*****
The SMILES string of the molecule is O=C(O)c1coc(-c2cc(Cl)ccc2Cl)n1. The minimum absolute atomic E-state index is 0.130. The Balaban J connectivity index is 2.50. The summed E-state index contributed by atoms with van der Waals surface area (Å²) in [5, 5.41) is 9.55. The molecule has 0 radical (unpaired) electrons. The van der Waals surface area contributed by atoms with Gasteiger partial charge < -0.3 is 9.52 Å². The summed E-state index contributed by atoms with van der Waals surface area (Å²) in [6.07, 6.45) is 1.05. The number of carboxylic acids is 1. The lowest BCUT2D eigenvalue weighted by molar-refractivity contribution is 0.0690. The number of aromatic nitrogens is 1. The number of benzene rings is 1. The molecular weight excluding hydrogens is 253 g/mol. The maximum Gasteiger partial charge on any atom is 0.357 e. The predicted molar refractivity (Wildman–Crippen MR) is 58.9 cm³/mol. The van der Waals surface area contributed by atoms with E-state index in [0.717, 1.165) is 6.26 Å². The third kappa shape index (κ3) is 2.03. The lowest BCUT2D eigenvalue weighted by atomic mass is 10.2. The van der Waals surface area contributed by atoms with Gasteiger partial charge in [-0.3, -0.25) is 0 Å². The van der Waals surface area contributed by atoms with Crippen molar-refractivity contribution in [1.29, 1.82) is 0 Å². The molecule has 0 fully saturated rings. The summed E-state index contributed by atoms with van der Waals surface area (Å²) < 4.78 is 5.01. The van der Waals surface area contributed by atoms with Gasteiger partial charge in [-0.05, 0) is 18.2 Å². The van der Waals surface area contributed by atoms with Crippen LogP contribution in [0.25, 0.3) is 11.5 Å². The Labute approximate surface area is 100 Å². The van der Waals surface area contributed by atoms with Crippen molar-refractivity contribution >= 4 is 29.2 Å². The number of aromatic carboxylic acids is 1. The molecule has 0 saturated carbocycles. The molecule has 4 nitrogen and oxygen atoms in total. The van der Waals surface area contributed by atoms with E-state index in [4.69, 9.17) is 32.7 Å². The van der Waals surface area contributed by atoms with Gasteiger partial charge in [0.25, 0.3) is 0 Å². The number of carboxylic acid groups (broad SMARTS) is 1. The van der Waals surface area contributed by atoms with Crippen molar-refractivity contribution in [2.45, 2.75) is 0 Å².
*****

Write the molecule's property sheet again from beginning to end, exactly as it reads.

The SMILES string of the molecule is O=C(O)c1coc(-c2cc(Cl)ccc2Cl)n1. The minimum absolute atomic E-state index is 0.130. The Balaban J connectivity index is 2.50. The summed E-state index contributed by atoms with van der Waals surface area (Å²) in [5, 5.41) is 9.55. The molecule has 0 radical (unpaired) electrons. The van der Waals surface area contributed by atoms with Gasteiger partial charge < -0.3 is 9.52 Å². The summed E-state index contributed by atoms with van der Waals surface area (Å²) in [6.07, 6.45) is 1.05. The number of carboxylic acids is 1. The lowest BCUT2D eigenvalue weighted by molar-refractivity contribution is 0.0690. The number of aromatic nitrogens is 1. The number of benzene rings is 1. The molecular weight excluding hydrogens is 253 g/mol. The maximum Gasteiger partial charge on any atom is 0.357 e. The predicted molar refractivity (Wildman–Crippen MR) is 58.9 cm³/mol. The van der Waals surface area contributed by atoms with E-state index in [0.717, 1.165) is 6.26 Å². The third kappa shape index (κ3) is 2.03. The lowest BCUT2D eigenvalue weighted by atomic mass is 10.2. The van der Waals surface area contributed by atoms with Gasteiger partial charge in [-0.3, -0.25) is 0 Å². The van der Waals surface area contributed by atoms with Crippen molar-refractivity contribution in [1.29, 1.82) is 0 Å². The molecule has 0 fully saturated rings. The summed E-state index contributed by atoms with van der Waals surface area (Å²) < 4.78 is 5.01. The van der Waals surface area contributed by atoms with Gasteiger partial charge in [-0.05, 0) is 18.2 Å². The van der Waals surface area contributed by atoms with Crippen LogP contribution in [0.25, 0.3) is 11.5 Å². The Labute approximate surface area is 100 Å². The van der Waals surface area contributed by atoms with Crippen molar-refractivity contribution >= 4 is 29.2 Å². The number of aromatic carboxylic acids is 1. The molecule has 0 saturated carbocycles. The molecule has 4 nitrogen and oxygen atoms in total. The van der Waals surface area contributed by atoms with E-state index in [4.69, 9.17) is 32.7 Å². The van der Waals surface area contributed by atoms with Gasteiger partial charge in [0.25, 0.3) is 0 Å². The number of carboxylic acid groups (broad SMARTS) is 1. The van der Waals surface area contributed by atoms with Crippen molar-refractivity contribution in [2.45, 2.75) is 0 Å².